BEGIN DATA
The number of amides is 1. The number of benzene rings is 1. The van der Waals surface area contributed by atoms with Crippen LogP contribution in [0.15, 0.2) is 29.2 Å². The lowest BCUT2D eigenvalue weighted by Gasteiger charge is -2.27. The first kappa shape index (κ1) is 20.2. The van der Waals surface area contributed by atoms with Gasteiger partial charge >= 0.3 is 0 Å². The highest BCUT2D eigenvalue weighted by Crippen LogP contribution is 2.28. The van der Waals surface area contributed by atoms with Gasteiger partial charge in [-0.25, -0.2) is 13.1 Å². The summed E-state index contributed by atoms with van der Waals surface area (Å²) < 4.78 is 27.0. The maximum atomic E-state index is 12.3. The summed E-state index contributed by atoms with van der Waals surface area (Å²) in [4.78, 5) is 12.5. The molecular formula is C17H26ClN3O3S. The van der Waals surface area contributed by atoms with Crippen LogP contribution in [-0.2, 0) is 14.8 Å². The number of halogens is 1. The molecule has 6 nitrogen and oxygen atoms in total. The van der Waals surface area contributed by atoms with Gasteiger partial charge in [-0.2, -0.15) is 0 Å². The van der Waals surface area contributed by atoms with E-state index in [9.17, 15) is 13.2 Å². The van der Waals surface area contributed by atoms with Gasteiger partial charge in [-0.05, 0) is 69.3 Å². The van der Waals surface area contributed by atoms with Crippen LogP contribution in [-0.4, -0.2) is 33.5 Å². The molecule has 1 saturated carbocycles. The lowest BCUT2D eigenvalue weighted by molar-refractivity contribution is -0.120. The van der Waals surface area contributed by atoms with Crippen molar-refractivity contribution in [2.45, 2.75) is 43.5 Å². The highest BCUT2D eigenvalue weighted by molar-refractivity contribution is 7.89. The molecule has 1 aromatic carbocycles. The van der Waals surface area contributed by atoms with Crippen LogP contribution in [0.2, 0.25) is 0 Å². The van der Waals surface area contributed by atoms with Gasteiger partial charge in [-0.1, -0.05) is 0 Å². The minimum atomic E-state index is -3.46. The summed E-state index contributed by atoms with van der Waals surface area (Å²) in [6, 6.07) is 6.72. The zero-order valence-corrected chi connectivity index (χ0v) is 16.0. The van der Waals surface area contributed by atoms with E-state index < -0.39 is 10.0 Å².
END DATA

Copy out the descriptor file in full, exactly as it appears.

The number of amides is 1. The number of benzene rings is 1. The van der Waals surface area contributed by atoms with Crippen LogP contribution in [0.15, 0.2) is 29.2 Å². The lowest BCUT2D eigenvalue weighted by Gasteiger charge is -2.27. The first kappa shape index (κ1) is 20.2. The van der Waals surface area contributed by atoms with Gasteiger partial charge >= 0.3 is 0 Å². The highest BCUT2D eigenvalue weighted by Crippen LogP contribution is 2.28. The van der Waals surface area contributed by atoms with Gasteiger partial charge in [-0.25, -0.2) is 13.1 Å². The summed E-state index contributed by atoms with van der Waals surface area (Å²) < 4.78 is 27.0. The maximum atomic E-state index is 12.3. The summed E-state index contributed by atoms with van der Waals surface area (Å²) in [4.78, 5) is 12.5. The molecular formula is C17H26ClN3O3S. The van der Waals surface area contributed by atoms with Crippen LogP contribution in [-0.2, 0) is 14.8 Å². The number of halogens is 1. The molecule has 6 nitrogen and oxygen atoms in total. The van der Waals surface area contributed by atoms with Gasteiger partial charge in [-0.2, -0.15) is 0 Å². The van der Waals surface area contributed by atoms with E-state index in [9.17, 15) is 13.2 Å². The van der Waals surface area contributed by atoms with Gasteiger partial charge in [-0.05, 0) is 69.3 Å². The van der Waals surface area contributed by atoms with Crippen LogP contribution in [-0.4, -0.2) is 33.5 Å². The molecule has 1 saturated carbocycles. The lowest BCUT2D eigenvalue weighted by molar-refractivity contribution is -0.120. The van der Waals surface area contributed by atoms with Crippen molar-refractivity contribution in [2.45, 2.75) is 43.5 Å². The highest BCUT2D eigenvalue weighted by molar-refractivity contribution is 7.89. The molecule has 1 aromatic carbocycles. The van der Waals surface area contributed by atoms with Crippen LogP contribution in [0.2, 0.25) is 0 Å². The van der Waals surface area contributed by atoms with Gasteiger partial charge in [-0.1, -0.05) is 0 Å². The minimum atomic E-state index is -3.46. The summed E-state index contributed by atoms with van der Waals surface area (Å²) in [6, 6.07) is 6.72. The zero-order valence-corrected chi connectivity index (χ0v) is 16.0. The van der Waals surface area contributed by atoms with E-state index < -0.39 is 10.0 Å².